A downward trend long known and a choice for Labour’s dreamers.

Returning from a holiday after a small political earthquake is an intriguing experience.

People talk in hushed tones about the immense significance of the events you missed, while you struggle to notice any difference.

To summarise the astonishing events: A rebel Conservative MP has returned to the Commons as a rebel UKIP MP. The Government has performed badly in two by-elections. The opposition has lost a point or so in the polls, while the Conservatives continue to score in the low thirties. These are not earth shattering occurrences. Nor is the revelation that Ed Miliband’s poll ratings are less than stellar, while the government is unpopular.

Most astonishingly of all, it is confirmed there is a significant dissatisfaction with politics, for the simple reason politics is not delivering much in the way of rainbows and pots of gold.

As a result those who expect to have to deliver their promises shuffle embarrassedly and wonder if they can’t put a little steak in the gruel and trade hairshirts for rayon undercrackers, those promising to slap gruelslingers around the chops and garb all in silk raiments find an appreciative, if minority, audience.

Is any of this a surprise? It shouldn’t be. These are trends that have been going on for months. Some of us have been talking about Labour’s gradual, slow polling slippage for over a year, to general indifference. Same for various qualities of the top team.

If there has been any reaction, it’s been to say ‘ah, but Labour still leads‘ or ‘ah, but the 2010 Lib Dems‘ or ‘ah, but the Tories won’t improve their share of the vote’. It wasn’t complacency, exactly. But it was denial.

Heads up then. Things are probably going to get much more uncomfortable.

In the last thirty years, only one opposition has improved their poll ratings between the final conference season of the political cycle and the subsequent general election1.

In every other instance, the opposition has declined by between three and thirteen points.

I’d put my expectation on the low side of this, because when oppositions have declined by larger amounts, they have enjoyed larger starting poll shares than Labour does now – going from 49% to 35% in 1991-92 and from 52% to 44% in 19972. I don’t expect that sort of dip.

Absent a ‘Winter of Discontent’3, you’d expect Labour’s vote share to fall perhaps three to five points between now and the election, putting Labour somewhere between 29-33%. This is more or less in line with what Stephen Fishers’ election predictors suggest.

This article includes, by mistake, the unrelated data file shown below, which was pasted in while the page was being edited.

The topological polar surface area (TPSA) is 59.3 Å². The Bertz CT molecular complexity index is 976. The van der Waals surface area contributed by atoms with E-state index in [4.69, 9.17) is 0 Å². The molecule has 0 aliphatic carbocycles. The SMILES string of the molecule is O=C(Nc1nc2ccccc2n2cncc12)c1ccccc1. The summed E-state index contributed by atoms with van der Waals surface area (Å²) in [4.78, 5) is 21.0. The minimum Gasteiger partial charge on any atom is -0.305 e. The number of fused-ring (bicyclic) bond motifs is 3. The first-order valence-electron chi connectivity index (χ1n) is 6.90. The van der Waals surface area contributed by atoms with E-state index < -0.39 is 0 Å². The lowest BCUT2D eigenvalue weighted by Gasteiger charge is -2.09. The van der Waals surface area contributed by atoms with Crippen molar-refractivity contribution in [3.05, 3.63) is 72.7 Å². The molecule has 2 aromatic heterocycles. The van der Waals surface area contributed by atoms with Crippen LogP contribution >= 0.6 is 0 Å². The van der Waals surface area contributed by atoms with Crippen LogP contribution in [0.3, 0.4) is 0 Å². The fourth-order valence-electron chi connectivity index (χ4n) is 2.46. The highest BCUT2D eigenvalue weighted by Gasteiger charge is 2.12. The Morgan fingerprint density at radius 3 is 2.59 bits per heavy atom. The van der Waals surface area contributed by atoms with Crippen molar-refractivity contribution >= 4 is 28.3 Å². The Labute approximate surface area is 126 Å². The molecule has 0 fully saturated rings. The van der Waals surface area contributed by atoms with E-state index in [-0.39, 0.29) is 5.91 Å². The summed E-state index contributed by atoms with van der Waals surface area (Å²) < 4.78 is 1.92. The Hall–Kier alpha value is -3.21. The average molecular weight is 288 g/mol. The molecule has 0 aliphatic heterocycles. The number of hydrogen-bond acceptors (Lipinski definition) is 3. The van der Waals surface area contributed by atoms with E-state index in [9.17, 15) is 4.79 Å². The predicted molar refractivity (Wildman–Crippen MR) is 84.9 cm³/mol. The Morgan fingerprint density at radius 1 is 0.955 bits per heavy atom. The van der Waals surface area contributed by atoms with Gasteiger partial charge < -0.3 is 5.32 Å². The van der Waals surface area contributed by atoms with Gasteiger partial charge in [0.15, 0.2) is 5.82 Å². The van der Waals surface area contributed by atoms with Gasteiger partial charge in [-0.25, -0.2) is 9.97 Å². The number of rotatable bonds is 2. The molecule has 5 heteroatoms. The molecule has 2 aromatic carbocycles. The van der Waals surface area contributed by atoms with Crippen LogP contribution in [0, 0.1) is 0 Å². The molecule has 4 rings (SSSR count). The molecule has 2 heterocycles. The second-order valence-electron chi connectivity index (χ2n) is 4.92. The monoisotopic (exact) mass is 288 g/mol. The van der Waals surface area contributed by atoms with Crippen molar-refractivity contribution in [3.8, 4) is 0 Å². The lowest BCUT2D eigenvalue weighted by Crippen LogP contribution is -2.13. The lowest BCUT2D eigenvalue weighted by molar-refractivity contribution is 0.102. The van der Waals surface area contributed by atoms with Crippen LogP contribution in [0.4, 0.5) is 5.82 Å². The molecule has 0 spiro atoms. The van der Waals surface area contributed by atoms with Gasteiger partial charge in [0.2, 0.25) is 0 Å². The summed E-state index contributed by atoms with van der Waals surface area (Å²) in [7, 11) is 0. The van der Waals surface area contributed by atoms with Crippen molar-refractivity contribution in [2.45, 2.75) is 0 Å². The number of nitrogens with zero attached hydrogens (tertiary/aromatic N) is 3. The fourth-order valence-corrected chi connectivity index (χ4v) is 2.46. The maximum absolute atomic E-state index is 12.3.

Look underneath the hood, and there are reasons enough to expect a seepage. Labour voter’s relatively low conviction we’d run the economy better, have a better leadership or deliver our promises all hint at a soft vote.

Now, maybe this won’t apply this time.

One reason it might not is that the biggest gainers in the last few months of the electoral cycle have often been a third party, whether alliance or Liberal Democrats. This time they’re in government.

Yes, Things might be different4.

But even if the race isn’t always to the swift, or the battle to the strong, Labour people need to steel themselves for such a pattern, because unless we outperform the historical trend, we’re heading to the low thirties with a bullet.

This is in large part due to an extended period of wishful thinking in which imaginary armies of non-voters, young voters and the disaffected were conjured from the vasty deep in order to provide 40% and a majority. It’s time to kill that pleasant fantasy off.

To achieve this victory, we assured ourselves that all we had to do this time was promise to do better at reducing inequalities, promising radical change, and outline how nasty the nasty Tories were.

Of course we’d said all this before, but this time, we’d really mean it, and by shedding the restrictions of our past failures to deliver our ambitions like a beautiful progressive butterfly, we’d inspire a whole new generation of voters to rally to the cause.

Unsurprisingly, a political strategy grounded in such pleasant daydreams has somewhat underperformed expectations.

Are we really surprised?

None of this means Labour is destined to remain in opposition. Two factors remain in Labour’s favour.